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Ocean debris is particularly important for oceanography,
biogeography and forensics. The biofouling communities on floating objects like
logs, pumice, plastic or even corpses can help reconstruct where the objects came
from and their duration at sea. Understanding biofoulers also helps predict the
spread of invasive species. These biofouling communities are often shaped
around Lepas, a genus of goose
barnacles found across the world’s oceans.
Thomas Mesaglio of the University of New South Wales is
investigating how marine biofouling communities ─ especially those that develop
around the goose barnacle genus Lepas
─ can be used in forensics to reconstruct the drift path and duration at sea of
beach-cast objects. His project aims to:
1) Review the pelagic biofouling community and understand
how it changes over time, with a focus on goose barnacle communities.
2) Develop a greater understanding of the goose barnacle genus Lepas
focused on its morphology, growth and life history by combining field
observations with laboratory studies.
3) Determine whether Lepas
can be used as a useful forensic tool for tracking drift objects, combining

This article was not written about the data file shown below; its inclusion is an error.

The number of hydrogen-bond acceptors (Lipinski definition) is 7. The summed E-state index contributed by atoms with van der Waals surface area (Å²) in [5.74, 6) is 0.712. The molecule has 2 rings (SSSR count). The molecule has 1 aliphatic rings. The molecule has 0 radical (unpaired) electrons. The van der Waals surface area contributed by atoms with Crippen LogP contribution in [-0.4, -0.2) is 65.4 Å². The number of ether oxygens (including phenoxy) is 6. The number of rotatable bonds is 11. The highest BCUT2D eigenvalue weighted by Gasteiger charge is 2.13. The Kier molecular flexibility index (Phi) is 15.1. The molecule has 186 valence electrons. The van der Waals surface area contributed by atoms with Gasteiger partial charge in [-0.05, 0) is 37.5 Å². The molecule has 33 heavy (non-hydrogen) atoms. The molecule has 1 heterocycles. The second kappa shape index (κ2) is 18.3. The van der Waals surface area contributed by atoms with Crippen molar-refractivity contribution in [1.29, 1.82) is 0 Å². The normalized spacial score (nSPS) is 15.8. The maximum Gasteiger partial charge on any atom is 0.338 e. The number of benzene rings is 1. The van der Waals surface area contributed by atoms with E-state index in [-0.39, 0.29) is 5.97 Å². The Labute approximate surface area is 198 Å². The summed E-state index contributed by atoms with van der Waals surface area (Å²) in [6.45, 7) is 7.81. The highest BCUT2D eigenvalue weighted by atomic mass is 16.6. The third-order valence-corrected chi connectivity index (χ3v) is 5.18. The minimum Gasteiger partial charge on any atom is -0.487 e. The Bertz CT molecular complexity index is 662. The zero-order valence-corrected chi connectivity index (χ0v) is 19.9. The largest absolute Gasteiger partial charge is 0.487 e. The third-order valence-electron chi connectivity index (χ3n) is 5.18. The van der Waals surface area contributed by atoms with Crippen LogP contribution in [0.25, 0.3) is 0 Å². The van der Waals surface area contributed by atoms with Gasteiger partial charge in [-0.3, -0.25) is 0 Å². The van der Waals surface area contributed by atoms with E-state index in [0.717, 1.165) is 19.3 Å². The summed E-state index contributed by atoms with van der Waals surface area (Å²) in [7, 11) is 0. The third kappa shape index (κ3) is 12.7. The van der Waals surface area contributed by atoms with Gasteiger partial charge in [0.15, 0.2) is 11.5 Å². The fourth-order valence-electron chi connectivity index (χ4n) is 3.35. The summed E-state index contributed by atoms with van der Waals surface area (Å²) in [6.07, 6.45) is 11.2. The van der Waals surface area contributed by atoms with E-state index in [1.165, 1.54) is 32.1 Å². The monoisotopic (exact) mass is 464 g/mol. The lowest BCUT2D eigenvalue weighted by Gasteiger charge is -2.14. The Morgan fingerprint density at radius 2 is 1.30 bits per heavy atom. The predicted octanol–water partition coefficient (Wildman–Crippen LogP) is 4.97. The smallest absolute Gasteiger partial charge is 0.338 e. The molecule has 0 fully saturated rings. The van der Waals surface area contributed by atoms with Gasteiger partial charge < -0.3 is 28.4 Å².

calculations of Lepas growth rates
with a study of shell-derived oxygen isotopes to estimate the approximate water
temperature, origin and minimum duration at sea of Lepas-covered drifters.
Historically, ocean drifters have mostly been natural
floating objects like pumice, seeds, and wood (Thiel and Gutow 2005a, Goldstein
et al. 2014). However, in the past
few decades, anthropogenic drifters, predominantly plastics, have increased in
abundance and distribution to become the dominant debris type globally
(Goldstein et al. 2013, Eriksen et al. 2014). Together, the rapid
increase in global shipping and quantity of drifting debris has increased the
transport of marine organisms across the planet (Barnes et al. 2009, Murray et al. 2018).
As a serious threat to marine biodiversity (Molnar et al. 2008) and a part of the IUCN’s Red List criteria (Keith et al. 2013, Rodríguez et al. 2015), the increased spread of
invasive species magnifies the importance of understanding drifter
The barnacle family Lepadidae is one of the most abundant
biofouling taxa. Referred to as goose barnacles, lepadids are obligate
epipelagic rafters, which means they are restricted to living on floating
substrates near the ocean surface (Thiel and Gutow 2005b). Lepadids are a
cosmopolitan family and are able to survive on drifters for long periods of
time and travel large distances (Iljin et
al. 2013). Because of their pervasiveness in the global epipelagic
environment, many studies of biofouling communities are inherently of
Lepadidae, with the genus Lepas of
particular interest. Despite the dominance of Lepas as a biofouler, its ecology is poorly understood. Besides
studies of how Lepas anatifera
cements to substrates (Lacombe and Liguori 1969, Walkera and Youngson 1975,
Jonker et al. 2015), there are few
studies on their growth rates, life history, or interactions with predators or
After the disappearance of Malaysian Airlines flight MH370 in